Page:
3. Robert Muchamore writes terrific espionage/adventure books for boys, Cherub. Unfortunately they’re available mostly in the UK and not in ebook format. They’re pretty realistic. Anthony Horowitz wrote the Alex Rider series about a young man working for MI6. Also from the UK.
    Stormbreaker http://www.amazon.com/dp/0142406112

    Must be another case of American publishers doing what they do best–curating, bringing books to the audience, blah blah blah.

  4. You could take the Hardy Boys books, modern up the dialogue, change things so cell phones wouldn’t disrupt half the plot (or explain why they aren’t) and sell ’em today. Ditto any number of other classic boy’s adventure stories.

    Yes, it would make the purists’ heads explode. But if it’s that or no boy’s literature at all, I say let’s make a few heads asplode. Better still to have somebody write some new stuff, but “boys don’t read,” and that’s just one more excuse why not to take a chance on somebody unknown.

    • Funny you should bring that up. I was just about to post how I ripped through the Hardy Boys.

      More to your point, I was excited to see that they have a modern series, too.

      • Summers End by Dan Simmons has it all. A message kids can relate too, superior writing, great characters, a really scary, page-turning plot. Proof that great writing doesn’t have to be boring.

        • If you’re thinking of Summer of Night, I agree. Definitely in my Top 10.

          This is all really getting me thinking about writing a boys’ series.

          • That’s it. A terrific book. Now, I want to go read it again. Probably most kids won’t read it an articulate a theme, that it’s okay to be different, but they’ll absorb it because the characters are so wonderful.

    • Hardy Boys can also be read as is. I picked up a box set, books 1-10, as an impulse buy from Costco. My eldest son tore through them. Then my youngest son, a few years later, tore through them as well. And then checked out the rest, one by one, from the library.

  5. Boys don’t read, on the whole, about sparkly vampires or angsty teen problems. They want stories that speak to them. Adventure and fun and characters they can identify with.

    This describes me, too. I avoided any book where the main problem was buying a dress for the prom. Give me the book where you have to save the town, and I’m there. Give me the book where you have to solve your cousin’s murder, and I’m there. Give me the book where you have to cross hundreds of miles of arctic wilderness to find your father, and I’m there.

    I can’t wait for the death of the Western Union story.

    • You guys are making me feel very good about my YA fantasy series, which does not include prom dresses or sparkly vampires, but does include saving the world from evil.

  6. Amanda calls herself a hack, in a self-mocking way. I don’t think just because you write genre fiction, you’re a hack. A hack to me is someone who writes to produce, without caring about craft. A hack never writes anything original, doesn’t strive for a vivid image or simile, doesn’t work to make their characters come alive because they’re only there to advance the plot. The characters don’t have a story arc, the story lacks coherence because it doesn’t have a theme to hold the spine together, and actions occur without sufficient motivation, just because the plot needs it to happen.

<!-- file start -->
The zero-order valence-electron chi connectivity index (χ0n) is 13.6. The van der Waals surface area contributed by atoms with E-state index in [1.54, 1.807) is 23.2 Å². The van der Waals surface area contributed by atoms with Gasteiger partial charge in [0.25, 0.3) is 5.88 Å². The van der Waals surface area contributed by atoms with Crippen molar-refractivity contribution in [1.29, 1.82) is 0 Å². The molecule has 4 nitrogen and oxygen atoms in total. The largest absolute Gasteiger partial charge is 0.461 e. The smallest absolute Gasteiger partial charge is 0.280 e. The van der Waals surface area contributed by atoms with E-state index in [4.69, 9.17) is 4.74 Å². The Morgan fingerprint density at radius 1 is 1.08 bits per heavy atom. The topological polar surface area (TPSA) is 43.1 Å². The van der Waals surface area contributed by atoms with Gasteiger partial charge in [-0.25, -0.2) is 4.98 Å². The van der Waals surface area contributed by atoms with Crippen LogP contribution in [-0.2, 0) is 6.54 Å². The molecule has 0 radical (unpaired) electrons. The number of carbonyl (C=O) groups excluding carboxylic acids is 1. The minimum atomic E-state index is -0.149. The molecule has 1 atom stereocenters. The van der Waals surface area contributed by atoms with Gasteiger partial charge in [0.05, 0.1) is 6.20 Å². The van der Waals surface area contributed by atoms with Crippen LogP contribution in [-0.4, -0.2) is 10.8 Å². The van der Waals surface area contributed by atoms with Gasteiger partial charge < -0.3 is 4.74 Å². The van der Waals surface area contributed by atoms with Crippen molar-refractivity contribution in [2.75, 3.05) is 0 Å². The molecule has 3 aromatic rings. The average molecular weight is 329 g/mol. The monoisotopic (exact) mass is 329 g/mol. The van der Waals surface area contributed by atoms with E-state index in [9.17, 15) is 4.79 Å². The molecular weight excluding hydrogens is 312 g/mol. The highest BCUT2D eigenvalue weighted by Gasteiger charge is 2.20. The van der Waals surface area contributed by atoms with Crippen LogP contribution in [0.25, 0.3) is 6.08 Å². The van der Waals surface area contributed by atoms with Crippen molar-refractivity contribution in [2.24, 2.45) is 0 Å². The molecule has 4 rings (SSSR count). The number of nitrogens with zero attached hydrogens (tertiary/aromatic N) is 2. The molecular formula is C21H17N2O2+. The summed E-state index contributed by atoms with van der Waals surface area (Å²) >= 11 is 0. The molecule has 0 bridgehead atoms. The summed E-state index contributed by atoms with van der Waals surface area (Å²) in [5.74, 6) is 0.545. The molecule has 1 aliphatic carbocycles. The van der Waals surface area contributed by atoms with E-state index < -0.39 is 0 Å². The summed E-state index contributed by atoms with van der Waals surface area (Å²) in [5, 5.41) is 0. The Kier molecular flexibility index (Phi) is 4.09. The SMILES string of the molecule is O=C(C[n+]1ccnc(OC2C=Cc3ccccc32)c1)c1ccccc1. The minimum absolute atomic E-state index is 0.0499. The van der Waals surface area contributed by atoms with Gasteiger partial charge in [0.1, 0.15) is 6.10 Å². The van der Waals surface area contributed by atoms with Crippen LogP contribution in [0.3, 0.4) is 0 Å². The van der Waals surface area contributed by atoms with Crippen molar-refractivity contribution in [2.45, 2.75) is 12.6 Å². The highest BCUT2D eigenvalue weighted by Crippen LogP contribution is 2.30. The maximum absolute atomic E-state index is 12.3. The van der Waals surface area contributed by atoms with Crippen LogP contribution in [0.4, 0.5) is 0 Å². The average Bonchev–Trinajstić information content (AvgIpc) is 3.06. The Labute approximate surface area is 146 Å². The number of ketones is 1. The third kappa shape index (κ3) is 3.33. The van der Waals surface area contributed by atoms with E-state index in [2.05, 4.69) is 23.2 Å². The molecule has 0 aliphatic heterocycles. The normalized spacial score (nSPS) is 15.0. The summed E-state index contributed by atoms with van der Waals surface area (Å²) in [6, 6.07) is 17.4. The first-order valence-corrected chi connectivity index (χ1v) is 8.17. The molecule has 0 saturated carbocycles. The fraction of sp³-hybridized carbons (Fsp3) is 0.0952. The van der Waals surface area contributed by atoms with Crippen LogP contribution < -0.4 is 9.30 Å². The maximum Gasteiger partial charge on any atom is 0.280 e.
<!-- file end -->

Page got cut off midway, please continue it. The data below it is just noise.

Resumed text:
I work hard as a genre writer not to be a hack. My writers’ group looks down on romance, almost goes orgasmic over reams of description even if the plot is weak, but I try to make it hard for them to dismiss me as a romance writer because I work hard at the craft of writing. I never thought that because I wrote genre books, I had a lower threshold to reach for my craft and my effort.

    • Viva La Genre Writers!

    • If your writer’s group is loking down on you for ANY reason, you need a new group. One that is empowering and supportive and provides positive feedback. The RWA is 10,000 strong, and we don’t put up with that crap from anybody. LOL!

  7. I tried so hard to get my boys to like reading. I homeschooled them in middle school and kept a ton of books on hand from a used bookstore and we went to the library a lot. And they did read and enjoyed what they read. The problem was, once they finished the books that really got them interested, they had trouble finding similar books. For one, it was Harry Potter. This was in the late 90s and HP was still a new phenom so publishing hadn’t caught up yet. My younger son kept saying he wanted to read more books like HP, but nothing out there really came close–at least not that we could find. My oldest liked HP, but he loved the book Hatchet by Gary Paulsen and a few of his other books, but didn’t really fall in love with reading.

    I didn’t dictate what they read while homeschooling, just that there was time to read every day. Some days I’d make popcorn and we’d all lounge around reading our books. Unfortunately, both went to high school and were never interested in reading again. In fact, I found out later that they used the books they read while homeschooling for their reading requirements in highschool as many were on the list.

    My younger son did read Devil in the White City a few years ago for a class and really enjoyed it. He knows that reading is enjoyable, he just prefers movies and the History Channel.